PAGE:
When Western diplomats considered Palestinian President Mahmoud Abbas's announcement that he did not want to stand for re-election yesterday, they must have asked themselves the famous question attributed to Metternich about the death of a rival, "What did he mean by that?"
An easy answer is, "Not very much". It isn't hard to see why Mr Abbas is fed up with pretty well everybody. With all of his latter years devoted to the search for a two-state solution in the Middle East, he has nothing to show for it thanks to what he sees as Israel's obduracy. Hamas has so far refused Egyptian terms for reconciliation with Fatah. The US pressed him into orginally withdrawing a UN resolution endorsing the Goldstone report, provoking a politicially life-threatening internal backlash. And Syria, which had ironically also urged him to withdraw the motion on the opposite grounds, that Goldstone criticised Hamas, then led the charge against him when he did so.
The final straw came with US Secretary of State Hillary Clinton's words on the settlements. Clinton has hardly distinguished herself over the past week, but that she should have pressed Mr Abbas to enter negotiations with Benjamin Netanyahu's government even though Israel had not met the demand she had orginally endorsed – a total settlement freeze – was especially dismaying for him.
But being fed up is not the same as walking off the job. Although elections have been fixed for 24 January, few expect them to be held then, given Hamas's refusal to sign a reconciliation agreement. And Mr Abbas could change his mind. Even if he were to stop being President, he could stay as chairman of the Palestinian Liberation Organisation, the body actually responsible for negotiations with Israel. And his gambit may push the Americans into a tougher line with Israel.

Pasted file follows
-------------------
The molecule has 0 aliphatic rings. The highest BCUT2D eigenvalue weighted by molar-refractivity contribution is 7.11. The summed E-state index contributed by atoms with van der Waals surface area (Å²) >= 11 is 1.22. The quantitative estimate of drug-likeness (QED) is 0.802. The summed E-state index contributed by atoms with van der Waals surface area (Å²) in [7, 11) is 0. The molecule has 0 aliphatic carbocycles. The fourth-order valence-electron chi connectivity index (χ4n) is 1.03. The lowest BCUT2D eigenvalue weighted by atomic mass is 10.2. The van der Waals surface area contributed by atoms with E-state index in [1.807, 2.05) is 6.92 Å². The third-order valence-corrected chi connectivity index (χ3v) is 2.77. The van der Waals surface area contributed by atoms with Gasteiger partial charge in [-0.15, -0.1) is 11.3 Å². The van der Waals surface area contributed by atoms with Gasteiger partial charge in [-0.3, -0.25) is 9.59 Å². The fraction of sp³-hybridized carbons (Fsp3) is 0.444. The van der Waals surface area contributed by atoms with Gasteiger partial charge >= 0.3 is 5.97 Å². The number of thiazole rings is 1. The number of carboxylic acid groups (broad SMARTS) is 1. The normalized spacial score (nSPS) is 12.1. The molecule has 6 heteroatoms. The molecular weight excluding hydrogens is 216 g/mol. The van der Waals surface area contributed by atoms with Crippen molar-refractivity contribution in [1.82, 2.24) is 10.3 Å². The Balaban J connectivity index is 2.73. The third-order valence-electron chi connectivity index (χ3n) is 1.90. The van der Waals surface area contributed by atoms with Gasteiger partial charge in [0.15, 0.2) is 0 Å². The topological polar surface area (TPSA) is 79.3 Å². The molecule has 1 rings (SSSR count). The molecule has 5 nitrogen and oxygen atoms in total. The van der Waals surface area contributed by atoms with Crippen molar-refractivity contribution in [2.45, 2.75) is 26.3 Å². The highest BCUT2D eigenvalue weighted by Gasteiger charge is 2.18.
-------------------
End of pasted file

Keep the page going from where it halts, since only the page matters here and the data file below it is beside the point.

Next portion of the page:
But it is possible to be too sanguine. First, the doomsday scenarios – at least as Western governments see them – cannot be ruled out. What if Mr Abbas were shortly to decide, as one or two senior Palestinian officials have been muttering he might, to make a clean break and leave the Presidency in the hands of the Hamas parliamentary speaker, Aziz al Dweik?
Supposing Hamas suddenly decided to call Mr Abbas's bluff, and agreed to January elections. With Fatah divided over an alternative, or fielding a humiliated Mr Abbas, could they capture the presidency by popular vote?
Yet Mr Abbas's gamble is not empty of meaning. True, it makes it all the easier for Mr Netanyahu to claim that it is the Palestinians who are blocking talks. But Mr Abbas evidently thinks it no longer worth entering negotiations without being sure they are more than what his own Prime Minister Salaam Fayyad has called a "process for the sake of a process". As an architect of the Oslo accords, who in the 1990s watched Mr Netanyahu oppose, then see off Oslo, Mr Abbas is clearly not inclined to trust the Israeli Prime Minister.
Washington is said to be quietly working on possible negotiating parameters but meeting resistance from Israel. Used to pressure from Israel, but much less so from the Palestinians, the US may be disinclined to harden its line in those discussions. Of course, there are Fatah alternatives to Mr Abbas, most enticingly the more charsimatic Marwan Barghouti who might be much better placed to sell a deal if and when one is struck. But Mr Barghouti is in jail; and there is little sign that the Netanyhau government is ready to free him to become its "partner."
The "terms of reference" for negotiations which Mr Abbas spelt out on Thursday are not ones the West can easily disagree with, and Washington would do well not be too dismissive of them. As the Israeli commentator Ben Caspit wrote yesterday in Maariv: "Anybody mocking Abu Mazen today will be missing him tomorrow."